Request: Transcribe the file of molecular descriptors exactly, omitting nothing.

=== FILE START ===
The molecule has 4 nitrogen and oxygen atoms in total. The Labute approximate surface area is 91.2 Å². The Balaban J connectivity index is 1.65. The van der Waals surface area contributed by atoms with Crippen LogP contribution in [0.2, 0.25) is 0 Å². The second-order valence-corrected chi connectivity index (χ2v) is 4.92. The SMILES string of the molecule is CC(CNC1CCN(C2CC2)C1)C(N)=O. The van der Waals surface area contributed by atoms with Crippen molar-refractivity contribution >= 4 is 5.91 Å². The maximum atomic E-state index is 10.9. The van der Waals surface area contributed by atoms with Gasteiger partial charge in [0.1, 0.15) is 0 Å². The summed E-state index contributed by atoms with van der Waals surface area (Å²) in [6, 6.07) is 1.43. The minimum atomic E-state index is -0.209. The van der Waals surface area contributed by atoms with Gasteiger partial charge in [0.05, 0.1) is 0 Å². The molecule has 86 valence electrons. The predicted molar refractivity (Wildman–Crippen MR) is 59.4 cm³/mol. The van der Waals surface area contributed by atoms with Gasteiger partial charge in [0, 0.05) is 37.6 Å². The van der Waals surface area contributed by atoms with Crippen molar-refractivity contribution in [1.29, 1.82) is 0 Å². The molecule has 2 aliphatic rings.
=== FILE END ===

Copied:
The molecule has 4 nitrogen and oxygen atoms in total. The Labute approximate surface area is 91.2 Å². The Balaban J connectivity index is 1.65. The van der Waals surface area contributed by atoms with Crippen LogP contribution in [0.2, 0.25) is 0 Å². The second-order valence-corrected chi connectivity index (χ2v) is 4.92. The SMILES string of the molecule is CC(CNC1CCN(C2CC2)C1)C(N)=O. The van der Waals surface area contributed by atoms with Crippen molar-refractivity contribution >= 4 is 5.91 Å². The maximum atomic E-state index is 10.9. The van der Waals surface area contributed by atoms with Gasteiger partial charge in [0.1, 0.15) is 0 Å². The summed E-state index contributed by atoms with van der Waals surface area (Å²) in [6, 6.07) is 1.43. The minimum atomic E-state index is -0.209. The van der Waals surface area contributed by atoms with Gasteiger partial charge in [0.05, 0.1) is 0 Å². The molecule has 86 valence electrons. The predicted molar refractivity (Wildman–Crippen MR) is 59.4 cm³/mol. The van der Waals surface area contributed by atoms with Gasteiger partial charge in [0, 0.05) is 37.6 Å². The van der Waals surface area contributed by atoms with Crippen molar-refractivity contribution in [1.29, 1.82) is 0 Å². The molecule has 2 aliphatic rings.